Boutique Italian supercar builder Pagani has finally revealed its newest creation; the Huayra.
Boutique Italian supercar builder Pagani has finally revealed its newest creation; the Huayra. Drive

The Huayra blows into town

BOUTIQUE Italian supercar builder Pagani has finally revealed its newest creation; the Huayra. Having made a splash with the outrageous Zonda hypercar, the company is upped the ante with a more powerful new model.

Named after the god of wind and powered by a twin turbocharged V12 Mercedes-Benz AMG engine, the new supercar should move like the wind. The engine produces a staggering 522kW (700hp) of power and more than 1000Nm of torque.

Pagani didn’t release any performance figures for the Huayra but did reveal the specially developed Pirelli tyres are rated to cope with speeds above 370km/h.

Using the knowledge gained on the track-only Zonda R project the Pagani engineers have relied heavily on lightweight composite materials to keep weight to a minimum. The Huayra’s monocoque is made of carbon-titanium and helps the car tip the scales at just 1350kg.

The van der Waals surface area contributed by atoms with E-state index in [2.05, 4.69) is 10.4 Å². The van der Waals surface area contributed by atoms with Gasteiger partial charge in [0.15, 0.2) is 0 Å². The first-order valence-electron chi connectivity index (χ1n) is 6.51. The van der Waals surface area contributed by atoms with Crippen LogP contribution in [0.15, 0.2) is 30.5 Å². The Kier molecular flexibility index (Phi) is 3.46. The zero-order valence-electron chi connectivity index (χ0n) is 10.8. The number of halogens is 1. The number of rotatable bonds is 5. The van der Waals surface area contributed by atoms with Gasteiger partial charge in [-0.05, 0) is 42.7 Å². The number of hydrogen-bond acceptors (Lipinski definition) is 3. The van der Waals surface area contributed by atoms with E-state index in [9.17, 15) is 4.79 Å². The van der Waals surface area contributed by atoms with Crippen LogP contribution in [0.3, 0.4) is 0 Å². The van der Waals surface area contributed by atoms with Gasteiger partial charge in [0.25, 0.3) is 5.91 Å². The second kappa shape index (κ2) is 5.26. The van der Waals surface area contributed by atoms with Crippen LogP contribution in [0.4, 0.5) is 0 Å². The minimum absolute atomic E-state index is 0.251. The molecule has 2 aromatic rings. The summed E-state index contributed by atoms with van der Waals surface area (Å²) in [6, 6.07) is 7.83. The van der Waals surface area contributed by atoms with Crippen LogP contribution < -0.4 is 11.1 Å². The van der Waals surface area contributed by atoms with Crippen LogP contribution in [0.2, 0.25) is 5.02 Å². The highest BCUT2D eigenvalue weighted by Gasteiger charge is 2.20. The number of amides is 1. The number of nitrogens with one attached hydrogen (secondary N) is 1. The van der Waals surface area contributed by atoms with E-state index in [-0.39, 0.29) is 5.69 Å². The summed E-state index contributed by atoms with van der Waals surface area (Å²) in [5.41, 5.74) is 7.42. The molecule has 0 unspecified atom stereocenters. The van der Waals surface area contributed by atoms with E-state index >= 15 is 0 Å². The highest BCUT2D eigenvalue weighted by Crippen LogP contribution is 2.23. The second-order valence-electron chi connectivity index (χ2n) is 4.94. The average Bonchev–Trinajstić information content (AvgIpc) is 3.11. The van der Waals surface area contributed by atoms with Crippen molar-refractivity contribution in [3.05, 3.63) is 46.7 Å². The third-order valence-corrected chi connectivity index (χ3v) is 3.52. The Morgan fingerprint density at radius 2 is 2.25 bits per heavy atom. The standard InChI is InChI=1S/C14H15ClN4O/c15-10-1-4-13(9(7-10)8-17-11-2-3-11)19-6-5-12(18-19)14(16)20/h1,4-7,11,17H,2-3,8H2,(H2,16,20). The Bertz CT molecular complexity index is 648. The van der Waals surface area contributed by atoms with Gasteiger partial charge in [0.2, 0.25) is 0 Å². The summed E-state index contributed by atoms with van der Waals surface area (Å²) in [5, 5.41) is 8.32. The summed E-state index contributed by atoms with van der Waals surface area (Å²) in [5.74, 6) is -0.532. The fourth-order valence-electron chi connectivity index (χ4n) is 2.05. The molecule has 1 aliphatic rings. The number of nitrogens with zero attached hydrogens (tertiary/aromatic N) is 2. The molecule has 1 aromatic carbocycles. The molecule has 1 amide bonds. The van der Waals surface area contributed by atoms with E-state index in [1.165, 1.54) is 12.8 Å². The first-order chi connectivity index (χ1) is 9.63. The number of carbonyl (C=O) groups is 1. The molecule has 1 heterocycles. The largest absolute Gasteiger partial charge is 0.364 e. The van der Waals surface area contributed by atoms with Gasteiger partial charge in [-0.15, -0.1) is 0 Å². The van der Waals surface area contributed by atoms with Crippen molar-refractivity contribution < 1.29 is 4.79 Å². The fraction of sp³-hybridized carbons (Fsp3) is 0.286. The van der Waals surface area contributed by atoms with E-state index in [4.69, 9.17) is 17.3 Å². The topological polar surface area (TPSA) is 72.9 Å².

A dual-clutch gearbox was rejected because it weighed too much. Instead a seven-speed sequential transmission is used, with paddleshifts mounted behind the steering wheel .

To keep the car from taking off it employs a number of advanced aerodynamic gizmos. The front of the car can adjust its ride height on the move and works in tandem with four moveable flaps at the rear of the car.

But the most striking visual aspect of the car are its gullwing doors. The dramatic opening reveals an interior that makes heavy use of both leather and aluminium; for maximum style and minimum weight.

The aluminium instrument panel has reportedly been inspired by a Swiss watch, while the buttons for the centre console have been inspired by the keys of a clarinet.

In a nod to comfort and convenience there is a touchscreen mounted in the centre of the dashboard to control the stereo, satellite navigation and Bluetooth functions.

The Huayra has been in development for more than five years. The company covered more than half a million kilometres during testing.



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